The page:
I watched Summer Storm, a German entry in that gay coming out movie subgenre not too long ago and was not impressed. It’s not a bad movie, exactly, but very rote and predictable. What’s worse, it’s distracted, focusing the lion’s share of its attention on the least interesting character in the movie. I don’t have to do any research to know that the filmmaker is gay, because only a gay man would think a twit like this one is worth making a movie about. Tobi is a young rower about to spend a week at rowing camp with his best friend Achim, during which the two will bond with their fellow rowers and (Achim hopes) get into the pants of some of the nubile young athletes from the women’s team. You can see where this is going, right? Tobi forces himself to date a girl, then realizes that he has no feelings for her, then experiences intense and inexplicable jealousy when Achim starts getting lucky with another girl. I wonder what that could mean. Late in the movie, when the boys’ coach says, “Why is everything about being gay?”, I at first thought it was a self-referential joke on the part of the screenwriter. Yes, coming out is difficult, but it’s also simple. You open your mouth and say, “I’m gay.” Achim’s struggle is far more interesting, when you get right down to it. He falls in love, then is pulled away from a girl he cares about when his BFF–whom he loves, but in a slightly different way–starts acting irrationally. There is, as expected, a great deal of young male flesh on display in the film, and I’m not complaining about that, but what could have been a slight-but-charming coming-of-age story becomes a mere mediocrity. It reminded me of Queer as Folk, the American version of which I used to check out from the library and watch whenever my family was out of the house. Once I got over the shock of seeing gay guys live such normal, healthy lives (seriously, I was fourteen; at that age, it fucking rocked my world), I grew bored with the show’s need to declare itself as “the gay show” at every opportunity. You’re here, you’re queer, and we’ve all gotten used to it.
You’re probably wondering how I’m doing after last week’s bad news (in which I found out that I was going to have to find another place to live by January). I’m doing…better than I could be, I suppose. I still haven’t forgiven my roommate (whose name is Robert, because I’m just angry enough to use his real name here. His partner’s name is Felix. Both of them are assholes who suck donkey balls. There, I said it). I may or may not have spat on Robert’s toothbrushes on the night after he emailed me telling me he wanted me out of the room even though we were getting along great, then gone through the refrigerator and spat in all of his items in which I didn’t think it would be noticed. It’s hard for me to stress just how difficult that day was. I smashed up a chair in my rage (it belonged to me, so I wasn’t damaging anyone else’s property) and resisted the urge to pour salt in the pitchers that Robert uses to water his plants on the grounds that the plants hadn’t done anything to me. In case anyone is worried, let me say that I haven’t physically attacked anyone since high school, and in that isolated case, not only was the guy taunting me, but I didn’t even kick him that hard. So I’m not at risk of doing anything I’ll regret, unless you count thinking somebody who doesn’t give a shit about me gives a shit about me.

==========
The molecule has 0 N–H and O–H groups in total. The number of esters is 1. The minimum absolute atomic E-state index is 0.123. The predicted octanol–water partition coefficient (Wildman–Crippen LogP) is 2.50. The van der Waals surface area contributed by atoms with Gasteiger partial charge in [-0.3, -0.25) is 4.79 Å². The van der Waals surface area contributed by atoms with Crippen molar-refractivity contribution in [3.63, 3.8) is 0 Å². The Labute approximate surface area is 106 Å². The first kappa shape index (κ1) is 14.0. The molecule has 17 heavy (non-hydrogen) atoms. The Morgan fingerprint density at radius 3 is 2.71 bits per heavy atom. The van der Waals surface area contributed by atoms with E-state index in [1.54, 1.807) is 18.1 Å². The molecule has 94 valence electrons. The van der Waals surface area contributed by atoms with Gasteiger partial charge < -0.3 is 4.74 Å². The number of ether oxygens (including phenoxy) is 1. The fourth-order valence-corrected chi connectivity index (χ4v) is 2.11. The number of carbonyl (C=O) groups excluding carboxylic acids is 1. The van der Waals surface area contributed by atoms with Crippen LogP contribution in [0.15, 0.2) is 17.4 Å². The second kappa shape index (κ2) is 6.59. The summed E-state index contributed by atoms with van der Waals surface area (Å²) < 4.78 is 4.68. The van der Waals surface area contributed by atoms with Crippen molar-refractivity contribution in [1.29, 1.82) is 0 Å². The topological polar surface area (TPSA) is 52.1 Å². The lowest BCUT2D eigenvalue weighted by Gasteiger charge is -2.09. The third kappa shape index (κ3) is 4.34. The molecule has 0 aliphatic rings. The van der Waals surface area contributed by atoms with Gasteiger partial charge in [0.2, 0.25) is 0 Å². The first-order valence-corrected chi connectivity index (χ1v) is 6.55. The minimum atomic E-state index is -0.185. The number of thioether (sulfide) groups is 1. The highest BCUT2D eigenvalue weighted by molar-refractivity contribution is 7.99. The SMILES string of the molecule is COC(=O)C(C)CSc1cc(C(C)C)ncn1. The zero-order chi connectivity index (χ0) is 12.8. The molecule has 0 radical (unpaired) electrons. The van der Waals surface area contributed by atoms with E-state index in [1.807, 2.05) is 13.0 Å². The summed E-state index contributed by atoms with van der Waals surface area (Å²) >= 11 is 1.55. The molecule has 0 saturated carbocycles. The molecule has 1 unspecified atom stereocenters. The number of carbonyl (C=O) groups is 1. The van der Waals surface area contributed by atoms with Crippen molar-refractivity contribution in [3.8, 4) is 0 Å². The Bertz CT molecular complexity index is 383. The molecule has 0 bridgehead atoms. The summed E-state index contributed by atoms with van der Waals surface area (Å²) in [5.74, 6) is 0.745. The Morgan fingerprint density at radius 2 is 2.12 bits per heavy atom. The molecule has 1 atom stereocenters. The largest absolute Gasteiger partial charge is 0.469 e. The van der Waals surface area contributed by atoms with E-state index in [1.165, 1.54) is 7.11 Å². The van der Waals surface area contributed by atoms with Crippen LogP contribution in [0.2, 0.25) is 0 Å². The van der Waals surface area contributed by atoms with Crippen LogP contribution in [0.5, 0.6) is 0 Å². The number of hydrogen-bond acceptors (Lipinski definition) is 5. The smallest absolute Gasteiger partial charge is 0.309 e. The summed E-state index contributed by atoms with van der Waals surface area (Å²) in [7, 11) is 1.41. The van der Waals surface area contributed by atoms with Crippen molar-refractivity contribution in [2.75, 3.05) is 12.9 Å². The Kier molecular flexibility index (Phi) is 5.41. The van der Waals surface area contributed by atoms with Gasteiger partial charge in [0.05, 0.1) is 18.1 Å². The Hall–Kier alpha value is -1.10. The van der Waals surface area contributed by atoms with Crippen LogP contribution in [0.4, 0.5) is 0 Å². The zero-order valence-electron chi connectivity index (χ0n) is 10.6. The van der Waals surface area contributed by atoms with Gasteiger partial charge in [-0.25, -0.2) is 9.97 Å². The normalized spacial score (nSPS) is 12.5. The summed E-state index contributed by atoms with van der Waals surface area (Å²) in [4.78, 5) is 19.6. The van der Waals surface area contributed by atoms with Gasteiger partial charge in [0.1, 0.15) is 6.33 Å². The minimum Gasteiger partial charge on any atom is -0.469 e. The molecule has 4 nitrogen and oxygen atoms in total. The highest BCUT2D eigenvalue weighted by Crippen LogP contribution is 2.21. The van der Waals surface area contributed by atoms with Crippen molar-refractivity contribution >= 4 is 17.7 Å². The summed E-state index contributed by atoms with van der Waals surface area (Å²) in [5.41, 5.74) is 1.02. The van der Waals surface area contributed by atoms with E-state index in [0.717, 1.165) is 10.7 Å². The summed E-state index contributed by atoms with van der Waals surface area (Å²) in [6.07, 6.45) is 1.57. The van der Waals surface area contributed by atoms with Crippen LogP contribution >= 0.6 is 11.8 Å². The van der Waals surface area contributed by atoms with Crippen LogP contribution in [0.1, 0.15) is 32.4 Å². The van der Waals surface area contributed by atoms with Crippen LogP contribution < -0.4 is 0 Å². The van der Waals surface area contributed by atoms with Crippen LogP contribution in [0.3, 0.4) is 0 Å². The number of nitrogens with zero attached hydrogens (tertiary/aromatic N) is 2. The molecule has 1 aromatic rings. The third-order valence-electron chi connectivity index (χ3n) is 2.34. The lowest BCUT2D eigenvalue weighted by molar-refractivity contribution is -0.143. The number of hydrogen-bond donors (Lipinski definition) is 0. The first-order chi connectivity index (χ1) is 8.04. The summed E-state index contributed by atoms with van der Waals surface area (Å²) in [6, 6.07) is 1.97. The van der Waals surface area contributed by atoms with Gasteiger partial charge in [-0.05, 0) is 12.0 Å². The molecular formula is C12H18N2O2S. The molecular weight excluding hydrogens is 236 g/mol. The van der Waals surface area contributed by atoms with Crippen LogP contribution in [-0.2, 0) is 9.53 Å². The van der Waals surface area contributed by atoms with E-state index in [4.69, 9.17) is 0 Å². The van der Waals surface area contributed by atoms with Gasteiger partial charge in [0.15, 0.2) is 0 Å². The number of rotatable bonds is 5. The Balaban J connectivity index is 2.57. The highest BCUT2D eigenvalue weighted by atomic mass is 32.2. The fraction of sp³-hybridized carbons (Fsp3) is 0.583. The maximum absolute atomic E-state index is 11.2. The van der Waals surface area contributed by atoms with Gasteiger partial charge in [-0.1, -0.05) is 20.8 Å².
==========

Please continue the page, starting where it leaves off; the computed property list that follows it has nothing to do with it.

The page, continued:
“Never give up” is shitty advice if you take it at face value. Some people assume it means that no matter how many times you fail at one particular thing, you should keep doing it over and over again. That’s idiotic. What it really means is that you have to be able to move on. If you fail at one thing, try something else. That’s my housing situation in a nutshell.
My father said that 90% of success is showing up. I believe him. Really, I’m quite good at showing up. It’s the remaining 10% that baffles me. There are no two ways about it: the last six months have been rough. My stress levels have shot up to heights I didn’t think they could reach. I’m still standing (barely), and when I tell people that I don’t know if I’ll even graduate, they say, “I think you’ll graduate.” That’s what I’m afraid of. On one hand, I like to pick one thing and commit to it, but on the other hand, I hate having to deal with that thing once I commit to it. Perhaps lots of people feel that way. But I often wish I could take off and spend a week or two living in California for no reason except to get away. Is this what adults think about when they plan vacations?
If I want to stop going to class, I will. Of course, I have no plans to do so, but I could if I wanted to. That’s the point. Robert decided he didn’t want me renting a room from him anymore, and told me so. It’s shitty, but it was his choice, not mine. When I got the news, I almost felt like some part of me that I didn’t even know existed had been ripped out. It just hadn’t occurred to me that he would do something like this. Sometimes I feel like my housing situation is a series of failed relationships. I keep meeting someone I like, and they keep dumping me, for one reason or another. Sooner or later, somebody sticks, right?
I have two finals tomorrow. I doubt I’ll do very well on either of them, but I have studied, and at a certain point, I have to let go. Either way, I’m not losing too much sleep over it.